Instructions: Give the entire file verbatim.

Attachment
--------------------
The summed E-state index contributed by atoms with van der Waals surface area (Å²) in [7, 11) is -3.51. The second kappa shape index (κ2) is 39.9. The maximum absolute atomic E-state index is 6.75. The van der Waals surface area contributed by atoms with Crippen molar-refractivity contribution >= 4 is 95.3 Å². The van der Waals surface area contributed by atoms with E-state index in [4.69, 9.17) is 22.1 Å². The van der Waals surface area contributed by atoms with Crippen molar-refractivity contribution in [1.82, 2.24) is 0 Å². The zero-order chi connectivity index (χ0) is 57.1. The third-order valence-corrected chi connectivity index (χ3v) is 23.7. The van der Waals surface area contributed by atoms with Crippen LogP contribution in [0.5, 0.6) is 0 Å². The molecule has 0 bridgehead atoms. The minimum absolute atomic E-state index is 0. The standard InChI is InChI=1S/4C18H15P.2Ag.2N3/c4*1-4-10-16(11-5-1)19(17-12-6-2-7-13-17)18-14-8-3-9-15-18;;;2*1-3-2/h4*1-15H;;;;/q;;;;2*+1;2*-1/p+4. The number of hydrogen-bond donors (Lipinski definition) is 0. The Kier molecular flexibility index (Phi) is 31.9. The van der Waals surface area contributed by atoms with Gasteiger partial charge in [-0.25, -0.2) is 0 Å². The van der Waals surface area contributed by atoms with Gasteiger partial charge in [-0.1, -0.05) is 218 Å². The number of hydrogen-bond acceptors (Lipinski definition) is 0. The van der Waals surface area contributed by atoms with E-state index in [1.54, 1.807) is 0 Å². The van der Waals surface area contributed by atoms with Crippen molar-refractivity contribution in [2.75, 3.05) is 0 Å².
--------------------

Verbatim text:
The summed E-state index contributed by atoms with van der Waals surface area (Å²) in [7, 11) is -3.51. The second kappa shape index (κ2) is 39.9. The maximum absolute atomic E-state index is 6.75. The van der Waals surface area contributed by atoms with Crippen molar-refractivity contribution >= 4 is 95.3 Å². The van der Waals surface area contributed by atoms with E-state index in [4.69, 9.17) is 22.1 Å². The van der Waals surface area contributed by atoms with Crippen molar-refractivity contribution in [1.82, 2.24) is 0 Å². The zero-order chi connectivity index (χ0) is 57.1. The third-order valence-corrected chi connectivity index (χ3v) is 23.7. The van der Waals surface area contributed by atoms with Crippen LogP contribution in [0.5, 0.6) is 0 Å². The molecule has 0 bridgehead atoms. The minimum absolute atomic E-state index is 0. The standard InChI is InChI=1S/4C18H15P.2Ag.2N3/c4*1-4-10-16(11-5-1)19(17-12-6-2-7-13-17)18-14-8-3-9-15-18;;;2*1-3-2/h4*1-15H;;;;/q;;;;2*+1;2*-1/p+4. The number of hydrogen-bond donors (Lipinski definition) is 0. The Kier molecular flexibility index (Phi) is 31.9. The van der Waals surface area contributed by atoms with Gasteiger partial charge in [-0.25, -0.2) is 0 Å². The van der Waals surface area contributed by atoms with Gasteiger partial charge in [-0.1, -0.05) is 218 Å². The number of hydrogen-bond acceptors (Lipinski definition) is 0. The van der Waals surface area contributed by atoms with E-state index in [1.54, 1.807) is 0 Å². The van der Waals surface area contributed by atoms with Crippen molar-refractivity contribution in [2.75, 3.05) is 0 Å².